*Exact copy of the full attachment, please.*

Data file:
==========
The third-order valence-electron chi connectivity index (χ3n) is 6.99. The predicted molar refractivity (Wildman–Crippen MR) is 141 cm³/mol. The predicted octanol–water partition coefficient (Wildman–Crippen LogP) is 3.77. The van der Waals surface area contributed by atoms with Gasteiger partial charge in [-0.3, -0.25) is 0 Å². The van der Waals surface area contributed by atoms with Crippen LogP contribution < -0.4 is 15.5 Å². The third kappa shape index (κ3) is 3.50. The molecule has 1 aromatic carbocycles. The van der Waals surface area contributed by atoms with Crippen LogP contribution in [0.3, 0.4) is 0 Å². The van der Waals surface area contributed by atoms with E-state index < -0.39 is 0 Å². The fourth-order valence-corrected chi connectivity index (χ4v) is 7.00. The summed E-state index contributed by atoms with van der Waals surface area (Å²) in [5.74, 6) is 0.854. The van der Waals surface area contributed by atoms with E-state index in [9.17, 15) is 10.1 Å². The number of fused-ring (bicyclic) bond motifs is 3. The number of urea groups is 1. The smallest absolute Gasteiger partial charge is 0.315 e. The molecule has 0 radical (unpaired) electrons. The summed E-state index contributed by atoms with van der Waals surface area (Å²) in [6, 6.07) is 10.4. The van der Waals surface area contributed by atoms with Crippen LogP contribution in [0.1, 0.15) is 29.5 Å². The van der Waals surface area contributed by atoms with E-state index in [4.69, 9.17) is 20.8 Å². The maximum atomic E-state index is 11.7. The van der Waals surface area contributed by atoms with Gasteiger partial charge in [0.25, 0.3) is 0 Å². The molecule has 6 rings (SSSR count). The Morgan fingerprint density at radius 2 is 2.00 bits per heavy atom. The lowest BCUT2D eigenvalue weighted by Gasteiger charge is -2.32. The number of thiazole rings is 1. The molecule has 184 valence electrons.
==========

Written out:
The third-order valence-electron chi connectivity index (χ3n) is 6.99. The predicted molar refractivity (Wildman–Crippen MR) is 141 cm³/mol. The predicted octanol–water partition coefficient (Wildman–Crippen LogP) is 3.77. The van der Waals surface area contributed by atoms with Gasteiger partial charge in [-0.3, -0.25) is 0 Å². The van der Waals surface area contributed by atoms with Crippen LogP contribution < -0.4 is 15.5 Å². The third kappa shape index (κ3) is 3.50. The molecule has 1 aromatic carbocycles. The van der Waals surface area contributed by atoms with Crippen LogP contribution in [0.3, 0.4) is 0 Å². The van der Waals surface area contributed by atoms with E-state index < -0.39 is 0 Å². The fourth-order valence-corrected chi connectivity index (χ4v) is 7.00. The summed E-state index contributed by atoms with van der Waals surface area (Å²) in [5.74, 6) is 0.854. The van der Waals surface area contributed by atoms with E-state index in [9.17, 15) is 10.1 Å². The number of fused-ring (bicyclic) bond motifs is 3. The number of urea groups is 1. The smallest absolute Gasteiger partial charge is 0.315 e. The molecule has 0 radical (unpaired) electrons. The summed E-state index contributed by atoms with van der Waals surface area (Å²) in [6, 6.07) is 10.4. The van der Waals surface area contributed by atoms with Crippen LogP contribution in [0.1, 0.15) is 29.5 Å². The van der Waals surface area contributed by atoms with E-state index in [4.69, 9.17) is 20.8 Å². The maximum atomic E-state index is 11.7. The van der Waals surface area contributed by atoms with Gasteiger partial charge in [0.25, 0.3) is 0 Å². The molecule has 6 rings (SSSR count). The Morgan fingerprint density at radius 2 is 2.00 bits per heavy atom. The lowest BCUT2D eigenvalue weighted by Gasteiger charge is -2.32. The number of thiazole rings is 1. The molecule has 184 valence electrons.